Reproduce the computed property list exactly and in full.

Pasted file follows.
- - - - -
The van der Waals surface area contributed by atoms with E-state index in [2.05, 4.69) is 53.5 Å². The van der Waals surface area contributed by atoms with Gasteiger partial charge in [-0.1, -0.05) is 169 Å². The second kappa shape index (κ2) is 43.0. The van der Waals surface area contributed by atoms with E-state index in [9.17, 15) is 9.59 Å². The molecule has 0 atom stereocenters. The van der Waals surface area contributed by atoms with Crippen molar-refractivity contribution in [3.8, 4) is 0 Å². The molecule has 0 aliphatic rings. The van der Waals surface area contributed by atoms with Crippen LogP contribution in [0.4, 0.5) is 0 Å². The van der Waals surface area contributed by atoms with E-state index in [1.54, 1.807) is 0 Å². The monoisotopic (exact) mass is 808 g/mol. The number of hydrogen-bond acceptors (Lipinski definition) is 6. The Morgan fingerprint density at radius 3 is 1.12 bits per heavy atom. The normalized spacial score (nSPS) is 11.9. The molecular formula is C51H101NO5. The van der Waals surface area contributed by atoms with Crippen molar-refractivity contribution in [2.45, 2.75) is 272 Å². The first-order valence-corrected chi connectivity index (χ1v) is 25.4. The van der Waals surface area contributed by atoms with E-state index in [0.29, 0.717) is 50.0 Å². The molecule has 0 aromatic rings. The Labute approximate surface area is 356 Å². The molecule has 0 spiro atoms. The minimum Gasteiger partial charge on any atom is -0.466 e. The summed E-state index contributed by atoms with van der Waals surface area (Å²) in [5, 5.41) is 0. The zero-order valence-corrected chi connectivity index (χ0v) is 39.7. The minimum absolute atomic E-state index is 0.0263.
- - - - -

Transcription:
The van der Waals surface area contributed by atoms with E-state index in [2.05, 4.69) is 53.5 Å². The van der Waals surface area contributed by atoms with Gasteiger partial charge in [-0.1, -0.05) is 169 Å². The second kappa shape index (κ2) is 43.0. The van der Waals surface area contributed by atoms with E-state index in [9.17, 15) is 9.59 Å². The molecule has 0 atom stereocenters. The van der Waals surface area contributed by atoms with Crippen molar-refractivity contribution in [3.8, 4) is 0 Å². The molecule has 0 aliphatic rings. The van der Waals surface area contributed by atoms with Crippen LogP contribution in [0.4, 0.5) is 0 Å². The van der Waals surface area contributed by atoms with E-state index in [1.54, 1.807) is 0 Å². The monoisotopic (exact) mass is 808 g/mol. The number of hydrogen-bond acceptors (Lipinski definition) is 6. The Morgan fingerprint density at radius 3 is 1.12 bits per heavy atom. The normalized spacial score (nSPS) is 11.9. The molecular formula is C51H101NO5. The van der Waals surface area contributed by atoms with Crippen molar-refractivity contribution in [2.45, 2.75) is 272 Å². The first-order valence-corrected chi connectivity index (χ1v) is 25.4. The van der Waals surface area contributed by atoms with E-state index in [0.29, 0.717) is 50.0 Å². The molecule has 0 aromatic rings. The Labute approximate surface area is 356 Å². The molecule has 0 spiro atoms. The minimum Gasteiger partial charge on any atom is -0.466 e. The summed E-state index contributed by atoms with van der Waals surface area (Å²) in [5, 5.41) is 0. The zero-order valence-corrected chi connectivity index (χ0v) is 39.7. The minimum absolute atomic E-state index is 0.0263.